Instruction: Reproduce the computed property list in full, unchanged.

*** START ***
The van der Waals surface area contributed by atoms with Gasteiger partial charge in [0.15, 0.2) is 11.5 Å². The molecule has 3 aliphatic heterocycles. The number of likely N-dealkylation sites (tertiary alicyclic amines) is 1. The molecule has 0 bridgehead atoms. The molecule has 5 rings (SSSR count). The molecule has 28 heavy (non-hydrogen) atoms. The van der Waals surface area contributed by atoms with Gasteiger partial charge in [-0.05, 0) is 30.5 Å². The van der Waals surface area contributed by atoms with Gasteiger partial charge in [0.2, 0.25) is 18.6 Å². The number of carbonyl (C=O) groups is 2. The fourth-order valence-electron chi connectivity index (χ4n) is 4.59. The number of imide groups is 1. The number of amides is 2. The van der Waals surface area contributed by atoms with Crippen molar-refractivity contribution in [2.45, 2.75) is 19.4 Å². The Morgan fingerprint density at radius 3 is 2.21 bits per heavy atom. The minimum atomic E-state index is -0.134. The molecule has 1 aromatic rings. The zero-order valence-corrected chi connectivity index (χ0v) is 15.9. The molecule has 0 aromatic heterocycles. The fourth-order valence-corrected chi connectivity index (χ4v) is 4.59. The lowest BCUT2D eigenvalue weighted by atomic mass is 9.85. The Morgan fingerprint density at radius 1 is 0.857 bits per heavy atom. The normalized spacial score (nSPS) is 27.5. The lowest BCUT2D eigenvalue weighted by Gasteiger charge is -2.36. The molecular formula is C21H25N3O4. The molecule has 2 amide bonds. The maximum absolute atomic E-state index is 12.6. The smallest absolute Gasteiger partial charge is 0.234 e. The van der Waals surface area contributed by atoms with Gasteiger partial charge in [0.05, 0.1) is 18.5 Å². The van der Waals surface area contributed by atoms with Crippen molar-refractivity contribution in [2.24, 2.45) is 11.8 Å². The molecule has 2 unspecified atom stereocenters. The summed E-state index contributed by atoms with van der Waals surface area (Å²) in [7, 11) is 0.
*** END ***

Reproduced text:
The van der Waals surface area contributed by atoms with Gasteiger partial charge in [0.15, 0.2) is 11.5 Å². The molecule has 3 aliphatic heterocycles. The number of likely N-dealkylation sites (tertiary alicyclic amines) is 1. The molecule has 0 bridgehead atoms. The molecule has 5 rings (SSSR count). The molecule has 28 heavy (non-hydrogen) atoms. The van der Waals surface area contributed by atoms with Gasteiger partial charge in [-0.05, 0) is 30.5 Å². The van der Waals surface area contributed by atoms with Gasteiger partial charge in [0.2, 0.25) is 18.6 Å². The number of carbonyl (C=O) groups is 2. The fourth-order valence-electron chi connectivity index (χ4n) is 4.59. The number of imide groups is 1. The number of amides is 2. The van der Waals surface area contributed by atoms with Crippen molar-refractivity contribution in [2.45, 2.75) is 19.4 Å². The Morgan fingerprint density at radius 3 is 2.21 bits per heavy atom. The minimum atomic E-state index is -0.134. The molecule has 1 aromatic rings. The zero-order valence-corrected chi connectivity index (χ0v) is 15.9. The molecule has 0 aromatic heterocycles. The fourth-order valence-corrected chi connectivity index (χ4v) is 4.59. The lowest BCUT2D eigenvalue weighted by atomic mass is 9.85. The Morgan fingerprint density at radius 1 is 0.857 bits per heavy atom. The normalized spacial score (nSPS) is 27.5. The lowest BCUT2D eigenvalue weighted by Gasteiger charge is -2.36. The molecular formula is C21H25N3O4. The molecule has 2 amide bonds. The maximum absolute atomic E-state index is 12.6. The smallest absolute Gasteiger partial charge is 0.234 e. The van der Waals surface area contributed by atoms with Gasteiger partial charge in [0.05, 0.1) is 18.5 Å². The van der Waals surface area contributed by atoms with Crippen molar-refractivity contribution in [2.24, 2.45) is 11.8 Å². The molecule has 2 unspecified atom stereocenters. The summed E-state index contributed by atoms with van der Waals surface area (Å²) in [7, 11) is 0.